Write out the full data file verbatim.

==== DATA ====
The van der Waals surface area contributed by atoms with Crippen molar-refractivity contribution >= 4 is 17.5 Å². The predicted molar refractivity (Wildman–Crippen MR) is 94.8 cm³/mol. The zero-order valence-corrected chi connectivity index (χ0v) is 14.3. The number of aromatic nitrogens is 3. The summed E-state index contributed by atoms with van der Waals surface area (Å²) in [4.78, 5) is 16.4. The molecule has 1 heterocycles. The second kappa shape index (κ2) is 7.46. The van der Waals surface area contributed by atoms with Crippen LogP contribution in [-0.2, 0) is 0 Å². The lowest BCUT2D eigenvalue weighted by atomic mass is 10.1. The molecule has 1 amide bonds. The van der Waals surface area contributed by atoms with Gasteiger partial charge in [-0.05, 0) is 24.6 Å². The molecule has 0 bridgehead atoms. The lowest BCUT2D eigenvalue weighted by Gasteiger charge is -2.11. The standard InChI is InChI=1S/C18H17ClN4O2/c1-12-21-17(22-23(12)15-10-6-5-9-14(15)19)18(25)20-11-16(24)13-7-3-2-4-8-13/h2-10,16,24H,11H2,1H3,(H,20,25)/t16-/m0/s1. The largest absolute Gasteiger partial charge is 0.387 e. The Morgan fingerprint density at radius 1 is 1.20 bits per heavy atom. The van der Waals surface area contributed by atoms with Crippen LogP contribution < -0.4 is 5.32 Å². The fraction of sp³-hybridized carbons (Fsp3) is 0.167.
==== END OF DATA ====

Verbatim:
The van der Waals surface area contributed by atoms with Crippen molar-refractivity contribution >= 4 is 17.5 Å². The predicted molar refractivity (Wildman–Crippen MR) is 94.8 cm³/mol. The zero-order valence-corrected chi connectivity index (χ0v) is 14.3. The number of aromatic nitrogens is 3. The summed E-state index contributed by atoms with van der Waals surface area (Å²) in [4.78, 5) is 16.4. The molecule has 1 heterocycles. The second kappa shape index (κ2) is 7.46. The van der Waals surface area contributed by atoms with Crippen LogP contribution in [-0.2, 0) is 0 Å². The lowest BCUT2D eigenvalue weighted by atomic mass is 10.1. The molecule has 1 amide bonds. The van der Waals surface area contributed by atoms with Gasteiger partial charge in [-0.05, 0) is 24.6 Å². The molecule has 0 bridgehead atoms. The lowest BCUT2D eigenvalue weighted by Gasteiger charge is -2.11. The standard InChI is InChI=1S/C18H17ClN4O2/c1-12-21-17(22-23(12)15-10-6-5-9-14(15)19)18(25)20-11-16(24)13-7-3-2-4-8-13/h2-10,16,24H,11H2,1H3,(H,20,25)/t16-/m0/s1. The largest absolute Gasteiger partial charge is 0.387 e. The Morgan fingerprint density at radius 1 is 1.20 bits per heavy atom. The van der Waals surface area contributed by atoms with Crippen LogP contribution < -0.4 is 5.32 Å². The fraction of sp³-hybridized carbons (Fsp3) is 0.167.